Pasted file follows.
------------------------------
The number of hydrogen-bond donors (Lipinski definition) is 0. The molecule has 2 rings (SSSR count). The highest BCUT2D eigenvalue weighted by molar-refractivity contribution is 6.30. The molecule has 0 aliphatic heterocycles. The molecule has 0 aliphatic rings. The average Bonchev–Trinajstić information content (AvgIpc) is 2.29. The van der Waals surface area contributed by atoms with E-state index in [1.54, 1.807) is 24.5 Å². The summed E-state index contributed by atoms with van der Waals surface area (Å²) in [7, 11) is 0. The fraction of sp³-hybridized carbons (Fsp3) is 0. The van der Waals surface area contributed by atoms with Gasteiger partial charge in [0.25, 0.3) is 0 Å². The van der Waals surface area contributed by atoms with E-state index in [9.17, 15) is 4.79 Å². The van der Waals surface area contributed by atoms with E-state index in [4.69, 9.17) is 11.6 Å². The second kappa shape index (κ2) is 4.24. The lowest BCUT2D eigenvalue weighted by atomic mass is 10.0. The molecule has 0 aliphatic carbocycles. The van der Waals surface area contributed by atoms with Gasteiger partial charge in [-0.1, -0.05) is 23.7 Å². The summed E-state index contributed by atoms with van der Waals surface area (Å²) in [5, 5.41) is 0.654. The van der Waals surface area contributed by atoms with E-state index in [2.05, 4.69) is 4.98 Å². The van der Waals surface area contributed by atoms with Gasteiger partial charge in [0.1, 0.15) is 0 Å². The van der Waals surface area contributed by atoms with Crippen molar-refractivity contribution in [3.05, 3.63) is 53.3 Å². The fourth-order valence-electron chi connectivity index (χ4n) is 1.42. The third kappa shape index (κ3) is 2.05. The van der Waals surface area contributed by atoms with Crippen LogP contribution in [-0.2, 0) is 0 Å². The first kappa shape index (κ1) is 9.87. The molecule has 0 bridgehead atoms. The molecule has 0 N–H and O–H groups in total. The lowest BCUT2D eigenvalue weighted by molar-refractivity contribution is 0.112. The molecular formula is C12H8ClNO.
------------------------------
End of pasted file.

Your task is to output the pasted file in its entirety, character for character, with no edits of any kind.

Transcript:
The number of hydrogen-bond donors (Lipinski definition) is 0. The molecule has 2 rings (SSSR count). The highest BCUT2D eigenvalue weighted by molar-refractivity contribution is 6.30. The molecule has 0 aliphatic heterocycles. The molecule has 0 aliphatic rings. The average Bonchev–Trinajstić information content (AvgIpc) is 2.29. The van der Waals surface area contributed by atoms with E-state index in [1.54, 1.807) is 24.5 Å². The summed E-state index contributed by atoms with van der Waals surface area (Å²) in [7, 11) is 0. The fraction of sp³-hybridized carbons (Fsp3) is 0. The van der Waals surface area contributed by atoms with Gasteiger partial charge in [0.25, 0.3) is 0 Å². The van der Waals surface area contributed by atoms with E-state index in [9.17, 15) is 4.79 Å². The van der Waals surface area contributed by atoms with E-state index in [4.69, 9.17) is 11.6 Å². The second kappa shape index (κ2) is 4.24. The lowest BCUT2D eigenvalue weighted by atomic mass is 10.0. The molecule has 0 aliphatic carbocycles. The van der Waals surface area contributed by atoms with Gasteiger partial charge in [-0.1, -0.05) is 23.7 Å². The summed E-state index contributed by atoms with van der Waals surface area (Å²) in [5, 5.41) is 0.654. The van der Waals surface area contributed by atoms with E-state index in [2.05, 4.69) is 4.98 Å². The van der Waals surface area contributed by atoms with Gasteiger partial charge in [0.1, 0.15) is 0 Å². The van der Waals surface area contributed by atoms with Crippen molar-refractivity contribution in [3.05, 3.63) is 53.3 Å². The fourth-order valence-electron chi connectivity index (χ4n) is 1.42. The third kappa shape index (κ3) is 2.05. The van der Waals surface area contributed by atoms with Crippen LogP contribution in [-0.2, 0) is 0 Å². The first kappa shape index (κ1) is 9.87. The molecule has 0 bridgehead atoms. The molecule has 0 N–H and O–H groups in total. The lowest BCUT2D eigenvalue weighted by molar-refractivity contribution is 0.112. The molecular formula is C12H8ClNO.